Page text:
for possession of stolen property, the stolen property being
the Kubota tractor Hawkins brought home three days earlier.
ECF No. 35 at ¶ 2.19.
September 2007, Hawkins asserts that his employee was twice
pulled over by a Douglas County Sheriff's deputy for
transporting the allegedly stolen Landini tractor and that
Deputy England was present for the second stop. Id.
at ¶ 2.24. Hawkins contends that Deputy Dean Schlaman of
the Douglas County Sheriff's Office stopped a truck and
the Landini tractor on the highway based upon a call by
Deputy England. ECF No. 53-1 at 65 (Ex. D); 52 at ¶ 38.
Hawkins states that Deputy Schlaman then waited for an hour
and fifteen minutes for the arrival of Deputy England to
inspect the tractor, and they found no evidence that it was
stolen. ECF No. 53-1 at 65-66 (Ex. D). Additionally, Hawkins
claims that Deputy England, along with Deputy Allen,
threatened one of Hawkins' employees with deportation if
he did not tell them who stole the tractors. ECF No. 35 at
¶ 2.24. In October 2007, Deputy Schlaman drafted a
search warrant for the Landini tractor, which was then
located on Hawkins' property. ECF No. 52 at ¶¶
21-22. Hawkins also alleges that Deputy Schlaman trespassed
on his property and failed to disclose he was a police
officer. ECF Nos. 35 at ¶ 2.25; 52 at ¶ 38; 53-1 at
65 (Ex. D).
was ultimately charged with four crimes related to the stolen
farm equipment: one count of first degree possession of
stolen property for the sprayers; one count of first degree
possession of stolen property for the Landini tractor; one
count of first degree attempted possession of stolen property
based on Hawkins' attempt to pick up the Kubota tractor
from the mechanic; and one count of first degree possession
of stolen property based on when Hawkins obtained possession
of the Kubota tractor from the mechanic. ECF No. 35 at ¶
was convicted on the two counts related to the Kubota
tractor. Id. at ¶ 2.37; 52 at ¶ 26.
Hawkins appealed the convictions, and while the appeal was
pending, successfully moved the trial court for a new trial
based on newly discovered evidence. ECF No. 35 at ¶
2.38. The state appealed the trial court's grant of a new
trial, and the Washington State Supreme Court ultimately
ruled in Hawkins' favor. Id. On December 19,
2014, the Douglas County Superior Court entered a stipulated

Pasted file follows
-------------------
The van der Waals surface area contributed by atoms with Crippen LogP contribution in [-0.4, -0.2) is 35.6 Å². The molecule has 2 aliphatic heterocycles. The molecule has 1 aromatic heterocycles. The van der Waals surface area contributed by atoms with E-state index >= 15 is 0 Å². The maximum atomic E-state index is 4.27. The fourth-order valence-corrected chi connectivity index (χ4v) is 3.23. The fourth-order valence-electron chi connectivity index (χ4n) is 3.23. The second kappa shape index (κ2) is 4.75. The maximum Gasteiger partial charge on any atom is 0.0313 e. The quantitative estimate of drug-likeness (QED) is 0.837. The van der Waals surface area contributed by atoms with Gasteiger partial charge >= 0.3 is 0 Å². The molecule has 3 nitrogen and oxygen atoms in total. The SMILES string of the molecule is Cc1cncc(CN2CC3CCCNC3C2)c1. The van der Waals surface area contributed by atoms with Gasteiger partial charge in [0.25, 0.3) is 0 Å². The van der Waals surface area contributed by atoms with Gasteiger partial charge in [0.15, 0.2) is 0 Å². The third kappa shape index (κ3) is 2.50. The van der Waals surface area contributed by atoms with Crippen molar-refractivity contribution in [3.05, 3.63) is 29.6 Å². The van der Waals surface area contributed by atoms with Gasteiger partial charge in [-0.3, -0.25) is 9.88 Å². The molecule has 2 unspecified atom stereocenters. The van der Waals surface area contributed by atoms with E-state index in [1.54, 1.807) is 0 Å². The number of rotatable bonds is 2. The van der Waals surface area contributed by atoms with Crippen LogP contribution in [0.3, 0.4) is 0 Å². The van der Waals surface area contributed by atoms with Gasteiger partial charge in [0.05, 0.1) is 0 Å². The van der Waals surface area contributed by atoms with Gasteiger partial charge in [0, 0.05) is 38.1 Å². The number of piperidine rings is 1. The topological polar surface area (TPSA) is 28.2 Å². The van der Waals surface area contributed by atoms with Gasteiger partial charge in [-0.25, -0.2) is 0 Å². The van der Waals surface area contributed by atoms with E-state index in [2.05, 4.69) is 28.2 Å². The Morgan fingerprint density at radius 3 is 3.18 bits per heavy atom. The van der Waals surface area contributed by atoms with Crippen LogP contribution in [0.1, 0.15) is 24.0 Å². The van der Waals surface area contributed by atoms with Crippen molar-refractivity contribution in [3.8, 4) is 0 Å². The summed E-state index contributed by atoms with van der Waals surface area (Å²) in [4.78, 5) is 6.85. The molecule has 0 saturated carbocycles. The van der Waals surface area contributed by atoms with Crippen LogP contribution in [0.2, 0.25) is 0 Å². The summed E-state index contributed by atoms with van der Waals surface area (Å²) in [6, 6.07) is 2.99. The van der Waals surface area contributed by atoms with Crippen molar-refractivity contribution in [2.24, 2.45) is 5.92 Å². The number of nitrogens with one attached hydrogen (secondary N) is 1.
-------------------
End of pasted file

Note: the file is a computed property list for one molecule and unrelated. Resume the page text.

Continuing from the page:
order of dismissal with prejudice as to the charges against
Hawkins. Id. at ¶ 2.39.
September 16, 2015, Hawkins initiated this case. ECF No. 1 at
Standard of Review
judgment is appropriate when “there is no genuine
dispute as to any material fact and the movant is entitled to
judgment as a matter of law.” Fed.R.Civ.P. 56(a). For
purposes of summary judgment, a fact is
“material” if it might affect the outcome of the
suit under the governing law. Anderson v. Liberty Lobby,
Inc., 477 U.S. 242, 248 (1986). A material fact is
“genuine” where the evidence is such that a
reasonable jury could find in favor of the non-moving party.
Id. The moving party bears the initial burden of
showing the absence of any genuine issues of material fact.
Celotex Corp. v. Catrett, 477 U.S. 317, 323 (1986).
The burden then shifts to the non-moving party to identify
specific facts showing there is a genuine issue of material
fact. Anderson, 477 U.S. at 256.
ruling on a motion for summary judgment, the court views the
facts, as well as all rational inferences therefrom, in the
light most favorable to the non-moving party. Scott v.
Harris, 550 U.S. 372, 378 (2007). The court must only
consider admissible evidence. Orr v. Bank of America, NT
& SA, 285 F.3d 764 (9th Cir. 2002). There must be
evidence on which a jury could reasonably find for the
plaintiff and a “mere existence of a scintilla of
evidence in support of the plaintiff's position will be
insufficient.” Anderson, 477 U.S. at 252.
Under Color of Law
42 U.S.C. § 1983, a cause of action may be maintained
“against any person acting under color of law who
deprives another ‘of any rights, privileges, or
immunities secured by the Constitution and laws, ' of the
United States.” S. Cal. Gas Co. v. City of Santa
Ana, 336 F.3d 885, 887 (9th Cir. 2003) (quoting 42
U.S.C. § 1983). “Under color of law”
requires a showing of “personal participation in the
alleged rights deprivation, ” not merely membership in
a group without showing individual participation in the
unlawful conduct. Jones v. Williams, 297 F.3d 930,
934-35 (9th Cir. 2002) (citing Chuman v. Wright, 76
F.3d 292, 294 (9th Cir. 1996)). “A person deprives
another ‘of a constitutional right, within the meaning
of section 1983, if he does an affirmative act, participates
in another's affirmative acts, or omits to perform an act
which he is legally required to do that causes the
deprivation of which the plaintiff complains.'”
Leer v. Murphy, 844 F.2d 628, 633 (9th Cir. 1988)
(brackets and emphasis omitted) (quoting Johnson v.
Duffy, 588 F.2d 740, 743 (9th Cir. 1978)).
County Defendants assert that Randy Lake's involvement in
the case was limited to a consensual search of Mr.
Hawkins' property where Deputy Lake found no evidence of
stolen equipment. ECF Nos. 47 at 7; 35 at ¶ 2.11; 48 at
¶ 22; 59 at ¶ 21. Almost a year later, Deputy Lake
inspected a Kubota tractor that had been reported stolen by
the mechanics and helped Hawkins take pictures of the
tractor. ECF Nos. 35 at ¶ 2.18; 48 at ¶ 22.
Therefore, Chelan County Defendants argue that Hawkins'
malicious prosecution claim cannot be maintained against
Deputy Lake. ECF No. 47 at 7. Plaintiff provides no further